A few weeks ago an email popped up in my inbox suggesting I attend a beer and food matching / tasting event in my hood, Clapham. It wasn’t a hard decision to make.
Honky Tonk (our hosts for the evening) has been in Clapham a wee while now, but I’m pretty sure until this event I hadn’t been in – ashamed as I am to admit that. As far as I can recall, it started life as People’s Republic, and offshoot from the guys that once upon a time brought us Iniquity and Establishment down on Northcote Road – both now, sadly, departed. Incidentally, they’re also the brains behind the awesome Venn Street Records and Northcote Records. So the pedigree’s pretty good; even if Honky Tonk is utterly divorced from its predecessor, there’s plenty of reflected glory to bathe in.
The theme of the evening was USA – American craft beer served up with a five course American tasting menu. As I’ve written elsewhere, American beer is not what it used to be. Thanks to president Carter’s relaxation of homebrewing regulation in 1978, following the extreme exclusion of prohibition, craft beers have been popping up across the Land of the Free. That they’re only just catching up now to European standards I think is testament to how damaging prohibition was to that industry. But catching up they are: the popularity of brews like Sierra Nevada, Blue Moon and Brooklyn bear witness to that.
All of our beers heralded from the same brewery: Fordhams, of Delaware. If I was going to have a criticism of the evening, it might be this. Nice as it was to sample the complete range of one brewery, it might have been nicer still to try beers from across different outlets and states, to compare and contrast.
Kicking off proceedings was the Wisteria Wheat. I love a wheat beer, actually. I recognize it’s an acquired taste, sure, but I love it. This example was no let down. It comes in at 4% it won’t knock you down (not always a negative, to my mind), with a sweet banana and soft fruit nose. Bloody lovely.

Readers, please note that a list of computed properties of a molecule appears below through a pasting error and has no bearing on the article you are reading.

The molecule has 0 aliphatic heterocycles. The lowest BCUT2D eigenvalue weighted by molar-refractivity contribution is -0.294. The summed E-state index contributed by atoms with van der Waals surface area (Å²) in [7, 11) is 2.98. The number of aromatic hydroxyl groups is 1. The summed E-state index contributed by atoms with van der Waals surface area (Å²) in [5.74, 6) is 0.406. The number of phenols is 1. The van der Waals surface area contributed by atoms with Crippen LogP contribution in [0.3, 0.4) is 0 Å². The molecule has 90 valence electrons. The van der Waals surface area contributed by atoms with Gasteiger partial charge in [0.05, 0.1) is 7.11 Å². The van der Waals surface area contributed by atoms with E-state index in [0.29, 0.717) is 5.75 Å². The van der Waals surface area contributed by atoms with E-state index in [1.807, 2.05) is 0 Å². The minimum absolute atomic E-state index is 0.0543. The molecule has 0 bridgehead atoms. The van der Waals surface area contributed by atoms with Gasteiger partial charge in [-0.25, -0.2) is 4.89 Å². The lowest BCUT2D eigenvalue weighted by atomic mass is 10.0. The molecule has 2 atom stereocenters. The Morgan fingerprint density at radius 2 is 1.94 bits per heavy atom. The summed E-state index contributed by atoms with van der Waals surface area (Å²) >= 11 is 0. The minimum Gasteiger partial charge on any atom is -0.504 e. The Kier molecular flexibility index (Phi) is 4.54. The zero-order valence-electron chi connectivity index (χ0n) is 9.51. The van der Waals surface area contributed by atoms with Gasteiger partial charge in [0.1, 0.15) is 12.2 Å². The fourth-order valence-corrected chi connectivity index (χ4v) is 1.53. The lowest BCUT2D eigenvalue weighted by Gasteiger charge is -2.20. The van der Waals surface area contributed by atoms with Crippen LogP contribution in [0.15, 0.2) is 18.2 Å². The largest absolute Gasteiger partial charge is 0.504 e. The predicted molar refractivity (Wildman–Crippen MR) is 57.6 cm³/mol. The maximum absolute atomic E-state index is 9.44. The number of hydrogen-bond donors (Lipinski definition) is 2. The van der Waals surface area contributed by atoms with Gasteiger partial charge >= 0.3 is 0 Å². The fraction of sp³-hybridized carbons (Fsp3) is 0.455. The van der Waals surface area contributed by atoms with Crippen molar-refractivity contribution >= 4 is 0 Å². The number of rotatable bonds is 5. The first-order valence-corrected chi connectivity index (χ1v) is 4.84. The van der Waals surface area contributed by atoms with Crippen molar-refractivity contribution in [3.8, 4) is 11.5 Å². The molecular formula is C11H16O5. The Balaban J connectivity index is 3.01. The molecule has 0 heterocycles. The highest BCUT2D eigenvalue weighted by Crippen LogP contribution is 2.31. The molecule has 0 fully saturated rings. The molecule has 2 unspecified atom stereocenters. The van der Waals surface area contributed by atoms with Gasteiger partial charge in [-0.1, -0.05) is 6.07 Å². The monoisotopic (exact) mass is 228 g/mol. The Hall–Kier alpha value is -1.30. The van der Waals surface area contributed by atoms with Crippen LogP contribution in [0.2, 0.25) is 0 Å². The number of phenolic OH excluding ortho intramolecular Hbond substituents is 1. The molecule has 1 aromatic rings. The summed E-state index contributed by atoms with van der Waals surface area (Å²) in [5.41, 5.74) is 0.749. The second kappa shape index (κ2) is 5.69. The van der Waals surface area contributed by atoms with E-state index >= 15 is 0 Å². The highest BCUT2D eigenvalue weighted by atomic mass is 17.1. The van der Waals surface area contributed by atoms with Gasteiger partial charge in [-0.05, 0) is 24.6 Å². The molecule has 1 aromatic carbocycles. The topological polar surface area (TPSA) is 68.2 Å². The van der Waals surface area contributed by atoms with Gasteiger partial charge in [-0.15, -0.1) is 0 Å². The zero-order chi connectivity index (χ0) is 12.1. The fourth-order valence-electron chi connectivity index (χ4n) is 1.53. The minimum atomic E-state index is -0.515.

Matching it were crab cakes. The idea behind the match was that the sweetness of the crabmeat would be balanced out by the sharpness and fruitiness of the ale. The result? Pretty damn good.
Next up was the Copperhead Amber Ale. A slightly longer barley roast leaves this ale golden with caramelly, burnt sugar overtones. Again, malted barley and German style. Served up with a cheeseburger, this was Americana at its most overt – even if this was probably my least favourite brew (which is not to say it was bad one bit).
This was followed by Hop Moutain. As the name suggests, this was straight in at the deep end of American craft beer – that is to say, out come the hops and all the pungency that goes with it. This was a very aromatic number, with red fruits and floral, hoppy scents evading everything about it. I can still taste it writing this. As with many American craft beers, it wasn’t mucking about at a potent 6.3%.
Its match was hot wings, which were sadly not hot enough, the idea being that the sweet, aromatic nature of the beer would counteract the fire of the spice. I can see the combo working, but the wings really do have to be hot to hit it off right.
Beer 5 was Ram’s Head, a West Coast IPA. Now, IPAs back in the day (I learned from our beer sommelier) was originally brewed by the East India Company as a much stronger brew that would last the six month long, pre-Suez Canal, voyage to India from Britain. Following the introduction of tax per percentage, IPAs were scaled right back to the (comparatively) insipid brews we now drink down the pub. The Ram’s Head tries to recapture that original strength, something reflected by its 7.5% alcohol volume.
It was matched up with BBQ ribs, something I have a particular soft spot for in any event, and it was a masterly match. The beer itself, with a slightly lower roast, is incredibly pungent and hoppy, with all the sharpness that entails. The upside is that it is the perfect antidote to rich, sticky, sweet, fatty ribs.
By this stage I was feeling pretty full, I won’t lie. But I wasn’t to be deterred – because the very best had been saved for last. Dominion is an oak barrelled stout, meaning that it has been aged in oak following the brewing process and picked up a lot of lovely flavours as a result. It’s also been treated with vanilla seeds, which adds to the sweet, sticky feel of this perfect pudding beer. Like any great pudding, though, its not all sugar and sweetness, possession in addition a long, bitter-chocolate flavour. Truly scrummy.
Matching the stout was a divine chocolate brownie and ice cream
The evening was run by Phil Harding of Boutique Beer Brands, and was a lot of fun. It was the first time it had been run, which showed a little as the timings were out – the food arrived before the beer a couple of times, meaning it wasn’t hot when we got to eat it. Other than that, no complaints – and, at £25, absolutely fantastic value.
Hoky Tonk are keen to do more of these events. And they should – as the boss said when I spoke to him afterwards, local bars should be about more than getting hammered on a Saturday night. Agreed. Events like this make a place, so I hope to see a lot more in future.
|Picture from Honky Tonk's Facebook page|
Oh, and the interior décor rocks.
- GrubsterBoy -